In 1994 Brooks and Sherrick showed that both the rod-and-frame effect and frame-and-spot-induced motion increase as the inducing frame is made larger. This suggests that change in perceived spatial orientation causes induced motion. Here it is argued that the rod-and-frame effect is more appropriately compared with induced rotation, which differs from frame-and-spot-induced motion in a number of ways. It is argued that the rod-and-frame effect may inhibit induced rotation.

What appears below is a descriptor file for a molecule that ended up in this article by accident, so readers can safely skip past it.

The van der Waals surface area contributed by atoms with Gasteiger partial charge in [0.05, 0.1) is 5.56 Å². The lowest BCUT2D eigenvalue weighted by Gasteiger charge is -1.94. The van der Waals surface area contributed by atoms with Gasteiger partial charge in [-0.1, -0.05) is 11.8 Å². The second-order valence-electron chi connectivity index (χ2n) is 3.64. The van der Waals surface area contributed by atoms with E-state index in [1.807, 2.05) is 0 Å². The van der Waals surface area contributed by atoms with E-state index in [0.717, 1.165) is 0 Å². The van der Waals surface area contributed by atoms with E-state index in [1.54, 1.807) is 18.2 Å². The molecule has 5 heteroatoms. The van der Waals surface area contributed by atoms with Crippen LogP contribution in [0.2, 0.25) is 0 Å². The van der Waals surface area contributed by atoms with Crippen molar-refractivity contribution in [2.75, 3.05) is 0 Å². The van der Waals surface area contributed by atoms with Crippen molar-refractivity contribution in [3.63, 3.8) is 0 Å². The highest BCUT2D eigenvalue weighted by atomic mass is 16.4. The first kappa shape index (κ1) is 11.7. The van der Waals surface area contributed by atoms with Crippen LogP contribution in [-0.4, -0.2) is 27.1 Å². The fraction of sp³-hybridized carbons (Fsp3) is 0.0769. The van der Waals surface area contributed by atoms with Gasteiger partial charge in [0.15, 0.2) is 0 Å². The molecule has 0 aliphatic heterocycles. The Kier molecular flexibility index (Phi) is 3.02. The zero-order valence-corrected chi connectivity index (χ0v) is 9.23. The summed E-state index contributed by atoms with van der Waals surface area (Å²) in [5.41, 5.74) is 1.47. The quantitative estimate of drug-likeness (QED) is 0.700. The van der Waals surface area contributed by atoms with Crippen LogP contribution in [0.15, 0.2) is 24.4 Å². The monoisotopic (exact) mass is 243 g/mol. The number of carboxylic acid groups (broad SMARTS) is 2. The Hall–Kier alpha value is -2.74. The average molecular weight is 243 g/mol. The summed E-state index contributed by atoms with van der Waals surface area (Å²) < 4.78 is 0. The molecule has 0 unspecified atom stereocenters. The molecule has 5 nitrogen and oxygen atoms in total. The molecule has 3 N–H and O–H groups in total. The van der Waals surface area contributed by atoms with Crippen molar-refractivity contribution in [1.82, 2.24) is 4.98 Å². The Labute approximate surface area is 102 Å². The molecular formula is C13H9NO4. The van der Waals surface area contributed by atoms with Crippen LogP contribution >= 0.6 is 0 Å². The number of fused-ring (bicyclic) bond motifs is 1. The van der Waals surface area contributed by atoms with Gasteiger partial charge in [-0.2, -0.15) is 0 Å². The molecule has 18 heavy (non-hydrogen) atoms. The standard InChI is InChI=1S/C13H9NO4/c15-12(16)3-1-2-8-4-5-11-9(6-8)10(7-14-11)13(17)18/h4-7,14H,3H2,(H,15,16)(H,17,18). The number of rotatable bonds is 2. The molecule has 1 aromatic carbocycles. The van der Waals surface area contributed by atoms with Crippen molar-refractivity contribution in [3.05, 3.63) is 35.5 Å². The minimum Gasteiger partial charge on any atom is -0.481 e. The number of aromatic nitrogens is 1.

|Journal||Perceptual and Motor Skills|
|Publication status||Published - Apr 1995|